It’s that time of the month again . . . No, not that; the InStyle magazine just arrived, and as I do every month, I wonder how on earth I keep receiving the subscription, never having ordered, paid for nor renewed it. This month I decided to make lemonade by turning my monthly analysis into a blog feature. No doubt my subscription will miraculously vanish now, but until and unless it does, here goes:
2. Here comes Givenchy with yet another “flanker” perfume. This one flanks its Ange ou Demon brand, and is called Ange ou Demon Le Secret. Uma Thurman as spokesmodel or not, any perfume that can be described as “fruitchouli rose bubblegum” is destined never to grace my shelf. As for the name, it’s cumbersome even in French – and since Americans have trouble pronouncing even “Givenchy” correctly, I think uttering the whole mouthful would be a daunting prospect.
3. Yuck. Let me get that first one out of my system, though I warn you, there may be more. New product from Dr. Perricone: Cold Plasma, an anti-aging wrinkle cream. Yuck. Now, I suspect there are problems on the false advertising front, particularly if the formula doesn’t contain actual cold plasma. But I’m going to focus on the registration, because there’s a minefield out there. The PTO, once again snoozing and clueless, let this application go straight through without objection, which just blows my mind. I’m sorry, if it contains “cold plasma” it’s descriptive and thus unregistrable, and if it doesn’t, it’s deceptively misdescriptive and thus unregistrable. Am I the only one to whom the mark suggests that the product contains cold plasma? Yuck. Yet there is no information on the Perricone site to indicate that the product has any connection to plasma whatsoever. Finally, and I’m just saying, the statement of use for the COLD PLASMA was filed before the CAFC BOSE decision – wouldn’t you have been careful about filing a statement of use saying the mark was in use on all of the goods in the application when in fact I just don’t see the website showing any lip products or cleansers bearing the mark? But that’s just me and my over-caution. And? Yuck.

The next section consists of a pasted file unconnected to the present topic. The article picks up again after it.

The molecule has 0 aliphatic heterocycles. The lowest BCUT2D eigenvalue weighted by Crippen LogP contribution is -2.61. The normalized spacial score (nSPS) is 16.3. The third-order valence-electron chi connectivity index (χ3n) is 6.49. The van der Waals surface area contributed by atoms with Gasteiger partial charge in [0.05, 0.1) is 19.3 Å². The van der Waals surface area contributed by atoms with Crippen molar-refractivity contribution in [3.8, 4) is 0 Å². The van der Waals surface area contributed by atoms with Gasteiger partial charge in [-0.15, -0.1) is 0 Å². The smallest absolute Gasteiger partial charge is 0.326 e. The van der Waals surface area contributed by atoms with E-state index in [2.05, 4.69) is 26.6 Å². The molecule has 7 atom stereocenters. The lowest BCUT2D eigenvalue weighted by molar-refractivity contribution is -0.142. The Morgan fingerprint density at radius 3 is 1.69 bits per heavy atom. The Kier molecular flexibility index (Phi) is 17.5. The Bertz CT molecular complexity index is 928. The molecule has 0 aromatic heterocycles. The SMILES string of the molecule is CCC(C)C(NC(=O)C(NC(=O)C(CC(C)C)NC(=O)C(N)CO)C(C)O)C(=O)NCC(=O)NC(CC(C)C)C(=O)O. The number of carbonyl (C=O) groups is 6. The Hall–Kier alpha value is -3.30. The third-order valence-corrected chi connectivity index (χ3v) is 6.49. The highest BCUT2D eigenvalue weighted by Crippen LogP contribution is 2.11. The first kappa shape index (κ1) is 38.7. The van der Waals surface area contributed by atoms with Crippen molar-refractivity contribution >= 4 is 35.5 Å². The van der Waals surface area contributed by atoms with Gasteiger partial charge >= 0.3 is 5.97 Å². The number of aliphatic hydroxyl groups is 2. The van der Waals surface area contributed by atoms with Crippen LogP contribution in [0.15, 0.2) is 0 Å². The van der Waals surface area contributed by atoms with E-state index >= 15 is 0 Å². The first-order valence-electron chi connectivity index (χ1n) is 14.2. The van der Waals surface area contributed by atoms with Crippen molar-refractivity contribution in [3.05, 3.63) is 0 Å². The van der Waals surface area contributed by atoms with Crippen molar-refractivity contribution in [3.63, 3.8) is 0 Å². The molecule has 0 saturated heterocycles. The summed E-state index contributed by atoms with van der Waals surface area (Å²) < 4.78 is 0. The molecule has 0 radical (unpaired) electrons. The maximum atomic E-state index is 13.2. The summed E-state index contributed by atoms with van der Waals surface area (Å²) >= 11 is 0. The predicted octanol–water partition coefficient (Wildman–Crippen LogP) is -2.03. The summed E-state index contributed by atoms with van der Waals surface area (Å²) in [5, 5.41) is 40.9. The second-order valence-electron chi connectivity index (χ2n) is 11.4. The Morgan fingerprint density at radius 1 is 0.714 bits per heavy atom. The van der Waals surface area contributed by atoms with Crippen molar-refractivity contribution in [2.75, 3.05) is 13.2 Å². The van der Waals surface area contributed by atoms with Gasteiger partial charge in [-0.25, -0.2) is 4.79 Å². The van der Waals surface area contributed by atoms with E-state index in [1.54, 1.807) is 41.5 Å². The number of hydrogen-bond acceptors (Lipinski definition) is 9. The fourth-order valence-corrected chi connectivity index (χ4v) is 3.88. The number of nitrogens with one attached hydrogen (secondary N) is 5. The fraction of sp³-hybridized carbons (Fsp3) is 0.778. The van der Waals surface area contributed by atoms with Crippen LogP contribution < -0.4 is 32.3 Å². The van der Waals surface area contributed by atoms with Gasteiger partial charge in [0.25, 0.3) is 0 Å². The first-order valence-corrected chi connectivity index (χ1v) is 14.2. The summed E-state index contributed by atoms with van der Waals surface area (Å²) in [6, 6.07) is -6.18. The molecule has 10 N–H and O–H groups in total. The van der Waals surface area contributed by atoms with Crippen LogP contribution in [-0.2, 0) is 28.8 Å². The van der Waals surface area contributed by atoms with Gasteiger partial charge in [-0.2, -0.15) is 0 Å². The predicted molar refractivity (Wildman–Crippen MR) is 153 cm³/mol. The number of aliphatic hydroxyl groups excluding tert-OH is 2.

4. Macy’s INC brand advertises its spring chic line with the tagline “Edge & Flow.” Like this?
5. Not Soap, Radio bath and beauty products. Cute product line, not a bad name, but why the comma? The exhaustive Wikipedia etymology of the phrase “No soap, radio” provides ample history and analysis of the phrase and the jokes in which it was used (I just thought it was another of the myriad ways my mother has for saying no). Based on that history, I conclude that the comma is optional. So why not leave it out of the brand name? Are there many brands that include a comma? And for that matter, why not just “No soap radio”?
As for the rest, it’s mostly extravagantly impractical footwear. Really. See you next month.